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Eligibility


Breast screening

Average risk, ages 40-49

Health care providers are encouraged to discuss the benefits and limitations (found in the Guidance tab) of screening mammography with asymptomatic women in this age group.

If screening mammography is chosen, it is available every two years. Patients will be recalled every two years. A health care provider’s referral is not required but is recommended.

Average risk, ages 50-74

Routine screening mammograms are recommended every two years for asymptomatic women at average risk of developing breast cancer. Patients will be recalled every two years. A health care provider’s referral is not required.

Average risk, ages 75+

Health care providers are encouraged to discuss the benefits and limitations (found in the Guidance tab) of screening mammography with asymptomatic women in this age group.

Health care providers should discuss stopping screening when there are comorbidities associated with a limited life expectancy or physical limitations for mammography that prevent proper positioning.

If screening mammography is chosen, it is available every two to three years. Patients will not be recalled by BC Cancer Breast Screening. A health care provider’s referral is not required but is recommended.

Higher than average risk, ages 40-74 with a first-degree relative with breast cancer

Routine screening mammograms are recommended every year. Patients will be recalled every year. A health care provider’s referral is not required.

High risk, with a known BRCA1 or BRCA2 mutation or prior chest wall radiation or strong family history of breast cancer

Age 40-74: please refer to recommendation for "Higher than average risk" women.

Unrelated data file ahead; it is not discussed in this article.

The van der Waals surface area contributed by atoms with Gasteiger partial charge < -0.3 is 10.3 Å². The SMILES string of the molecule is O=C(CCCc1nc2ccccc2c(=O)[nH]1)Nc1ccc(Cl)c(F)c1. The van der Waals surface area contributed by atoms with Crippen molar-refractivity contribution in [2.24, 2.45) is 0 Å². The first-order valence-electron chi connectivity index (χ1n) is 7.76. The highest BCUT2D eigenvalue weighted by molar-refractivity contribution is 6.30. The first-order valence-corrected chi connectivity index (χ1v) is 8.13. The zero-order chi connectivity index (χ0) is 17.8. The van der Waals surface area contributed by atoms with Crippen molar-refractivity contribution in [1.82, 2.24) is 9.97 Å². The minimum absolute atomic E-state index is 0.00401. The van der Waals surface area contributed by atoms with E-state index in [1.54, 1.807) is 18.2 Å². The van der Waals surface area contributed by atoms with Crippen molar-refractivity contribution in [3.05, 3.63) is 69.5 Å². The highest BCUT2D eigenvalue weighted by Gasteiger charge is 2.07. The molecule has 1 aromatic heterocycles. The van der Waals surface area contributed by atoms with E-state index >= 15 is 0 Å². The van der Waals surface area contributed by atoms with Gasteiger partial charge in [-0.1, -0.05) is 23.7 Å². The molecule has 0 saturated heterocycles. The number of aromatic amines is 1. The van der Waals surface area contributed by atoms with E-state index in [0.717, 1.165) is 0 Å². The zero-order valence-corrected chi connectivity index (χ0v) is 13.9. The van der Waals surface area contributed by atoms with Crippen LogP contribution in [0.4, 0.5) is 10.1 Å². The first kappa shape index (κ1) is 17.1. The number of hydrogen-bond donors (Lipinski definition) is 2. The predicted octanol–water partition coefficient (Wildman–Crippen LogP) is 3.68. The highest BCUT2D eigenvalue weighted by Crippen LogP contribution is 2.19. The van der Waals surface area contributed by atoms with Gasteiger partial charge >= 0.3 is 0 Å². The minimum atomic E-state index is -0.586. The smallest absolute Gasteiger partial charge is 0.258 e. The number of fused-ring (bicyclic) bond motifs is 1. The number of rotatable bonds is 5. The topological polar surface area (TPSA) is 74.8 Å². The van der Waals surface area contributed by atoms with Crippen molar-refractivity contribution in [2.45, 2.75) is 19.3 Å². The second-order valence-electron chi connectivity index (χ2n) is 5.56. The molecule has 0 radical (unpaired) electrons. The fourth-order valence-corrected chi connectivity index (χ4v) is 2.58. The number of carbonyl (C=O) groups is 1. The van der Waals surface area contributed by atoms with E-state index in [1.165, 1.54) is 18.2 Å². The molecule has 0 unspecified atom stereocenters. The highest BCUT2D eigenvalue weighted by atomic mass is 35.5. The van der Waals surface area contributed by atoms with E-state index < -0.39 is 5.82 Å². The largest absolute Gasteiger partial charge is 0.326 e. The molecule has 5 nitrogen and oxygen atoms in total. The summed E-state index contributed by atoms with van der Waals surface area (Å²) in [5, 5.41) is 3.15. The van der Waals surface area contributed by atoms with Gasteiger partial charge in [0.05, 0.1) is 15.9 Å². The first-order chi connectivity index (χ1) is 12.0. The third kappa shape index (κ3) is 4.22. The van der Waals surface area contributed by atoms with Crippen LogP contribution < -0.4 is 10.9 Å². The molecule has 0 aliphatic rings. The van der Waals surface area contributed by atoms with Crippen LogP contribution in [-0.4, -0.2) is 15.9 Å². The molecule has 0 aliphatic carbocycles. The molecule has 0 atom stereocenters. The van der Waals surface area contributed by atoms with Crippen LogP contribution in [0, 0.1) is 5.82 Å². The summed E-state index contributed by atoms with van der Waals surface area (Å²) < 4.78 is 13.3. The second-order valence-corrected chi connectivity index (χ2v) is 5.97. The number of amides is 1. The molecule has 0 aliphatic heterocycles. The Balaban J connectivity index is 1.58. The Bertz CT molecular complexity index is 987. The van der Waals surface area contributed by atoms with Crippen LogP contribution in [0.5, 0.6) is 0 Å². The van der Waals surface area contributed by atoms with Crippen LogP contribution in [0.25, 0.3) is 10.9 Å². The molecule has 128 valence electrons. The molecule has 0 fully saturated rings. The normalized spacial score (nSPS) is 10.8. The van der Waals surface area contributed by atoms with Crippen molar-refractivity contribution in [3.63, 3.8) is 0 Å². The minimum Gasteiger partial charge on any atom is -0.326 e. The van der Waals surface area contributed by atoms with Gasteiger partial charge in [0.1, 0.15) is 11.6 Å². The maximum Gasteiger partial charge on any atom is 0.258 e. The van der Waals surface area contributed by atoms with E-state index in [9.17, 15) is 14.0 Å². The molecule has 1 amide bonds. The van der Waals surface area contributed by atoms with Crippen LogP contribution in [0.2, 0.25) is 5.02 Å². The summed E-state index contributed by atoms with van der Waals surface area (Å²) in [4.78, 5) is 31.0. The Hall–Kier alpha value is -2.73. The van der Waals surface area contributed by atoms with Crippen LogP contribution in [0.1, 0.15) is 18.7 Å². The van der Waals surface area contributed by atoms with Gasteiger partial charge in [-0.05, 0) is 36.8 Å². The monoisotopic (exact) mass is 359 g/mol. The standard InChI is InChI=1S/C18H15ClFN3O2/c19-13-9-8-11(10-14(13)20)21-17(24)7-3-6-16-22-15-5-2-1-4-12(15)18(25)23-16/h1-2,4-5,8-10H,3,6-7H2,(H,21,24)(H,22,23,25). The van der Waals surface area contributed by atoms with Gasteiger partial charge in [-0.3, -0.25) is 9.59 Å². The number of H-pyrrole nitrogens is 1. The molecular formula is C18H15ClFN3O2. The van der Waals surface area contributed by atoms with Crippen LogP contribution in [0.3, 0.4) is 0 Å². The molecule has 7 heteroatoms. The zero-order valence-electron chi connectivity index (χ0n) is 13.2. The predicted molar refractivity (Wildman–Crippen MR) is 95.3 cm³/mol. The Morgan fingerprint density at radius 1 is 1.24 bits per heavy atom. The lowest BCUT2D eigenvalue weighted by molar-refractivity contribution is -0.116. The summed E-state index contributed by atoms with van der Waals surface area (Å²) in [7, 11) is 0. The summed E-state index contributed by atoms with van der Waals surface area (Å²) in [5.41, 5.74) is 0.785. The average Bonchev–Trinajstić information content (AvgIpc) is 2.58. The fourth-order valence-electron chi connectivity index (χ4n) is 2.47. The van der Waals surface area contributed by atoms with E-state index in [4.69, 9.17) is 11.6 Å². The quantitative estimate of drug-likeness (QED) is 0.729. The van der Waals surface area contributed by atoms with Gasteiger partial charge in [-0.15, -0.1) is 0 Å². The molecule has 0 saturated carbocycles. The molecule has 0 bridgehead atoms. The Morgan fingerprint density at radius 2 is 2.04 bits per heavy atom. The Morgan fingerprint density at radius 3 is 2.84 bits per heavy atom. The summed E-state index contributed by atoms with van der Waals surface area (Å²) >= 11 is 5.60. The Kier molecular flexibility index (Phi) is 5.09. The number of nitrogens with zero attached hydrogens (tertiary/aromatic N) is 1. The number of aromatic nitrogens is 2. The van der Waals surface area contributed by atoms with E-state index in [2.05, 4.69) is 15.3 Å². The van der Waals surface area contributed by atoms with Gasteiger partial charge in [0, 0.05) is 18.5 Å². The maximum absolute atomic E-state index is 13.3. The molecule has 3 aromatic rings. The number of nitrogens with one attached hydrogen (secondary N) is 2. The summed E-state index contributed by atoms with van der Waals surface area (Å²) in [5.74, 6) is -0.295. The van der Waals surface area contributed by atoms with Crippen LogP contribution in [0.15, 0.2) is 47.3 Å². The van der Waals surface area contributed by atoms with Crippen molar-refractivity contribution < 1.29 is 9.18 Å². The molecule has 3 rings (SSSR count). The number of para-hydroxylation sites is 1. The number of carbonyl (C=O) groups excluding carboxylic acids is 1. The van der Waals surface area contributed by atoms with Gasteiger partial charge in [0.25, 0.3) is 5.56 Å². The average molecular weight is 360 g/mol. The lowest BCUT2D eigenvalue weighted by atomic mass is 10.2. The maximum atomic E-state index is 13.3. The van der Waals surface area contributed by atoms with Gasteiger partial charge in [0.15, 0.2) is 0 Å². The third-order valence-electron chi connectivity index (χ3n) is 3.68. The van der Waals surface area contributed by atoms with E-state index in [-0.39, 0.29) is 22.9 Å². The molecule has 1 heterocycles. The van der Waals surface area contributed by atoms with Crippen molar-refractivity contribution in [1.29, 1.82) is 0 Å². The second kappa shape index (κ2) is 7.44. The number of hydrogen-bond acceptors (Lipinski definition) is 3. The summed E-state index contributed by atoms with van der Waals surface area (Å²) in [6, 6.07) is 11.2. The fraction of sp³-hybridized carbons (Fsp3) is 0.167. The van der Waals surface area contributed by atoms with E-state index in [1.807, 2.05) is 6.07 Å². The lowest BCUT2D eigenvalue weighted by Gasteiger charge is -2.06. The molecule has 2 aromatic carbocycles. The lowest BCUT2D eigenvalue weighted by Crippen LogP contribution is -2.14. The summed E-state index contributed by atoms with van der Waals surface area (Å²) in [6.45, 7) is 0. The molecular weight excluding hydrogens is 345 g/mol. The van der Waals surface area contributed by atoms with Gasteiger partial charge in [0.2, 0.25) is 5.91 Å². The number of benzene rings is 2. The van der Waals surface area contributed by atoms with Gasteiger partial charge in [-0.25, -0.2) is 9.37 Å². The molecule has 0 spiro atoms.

Under age 40: BC Cancer Breast Screening accepts women at high risk of developing breast cancer with a health care provider’s referral, provided they do not have breast implants or an indication for a diagnostic mammogram. Please discuss patient with a screening program radiologist before referral.

Other procedures

Routine breast self examinations (when used as the only method to screen for breast cancer) are not recommended for asymptomatic women at average risk of developing breast cancer.

Women should be familiar with their breast texture and appearance and bring any concerns to their health care provider. 
 
There is insufficient evidence to either support or refute routine clinical breast exams (in the absence of symptoms) alone or in conjunction with mammography. The patient and her health care provider should discuss the benefits and limitations of this procedure to determine what is best for the patient.

This excludes women with prior breast cancer history.
 
Routine screening with breast MRI of women at average risk of developing breast cancer is not recommended.

Exceptions are higher than average risk groups include: BRCA1 and/or BRCA2 carriers, first degree family relatives of BRCA1 and/or BRCA2 not tested, and prior Hodgkin’s disease (or other lymphoproliferative diseases) at a young age (between the ages of 10-30 years old) treated with chest radiation.
 

For details on screening in other age groups and government clinical practice guidelines and protocols, see the "Screening" section of "Breast Disease and Cancer: Diagnosis" at BC Guidelines.





SOURCE: Eligibility ( )
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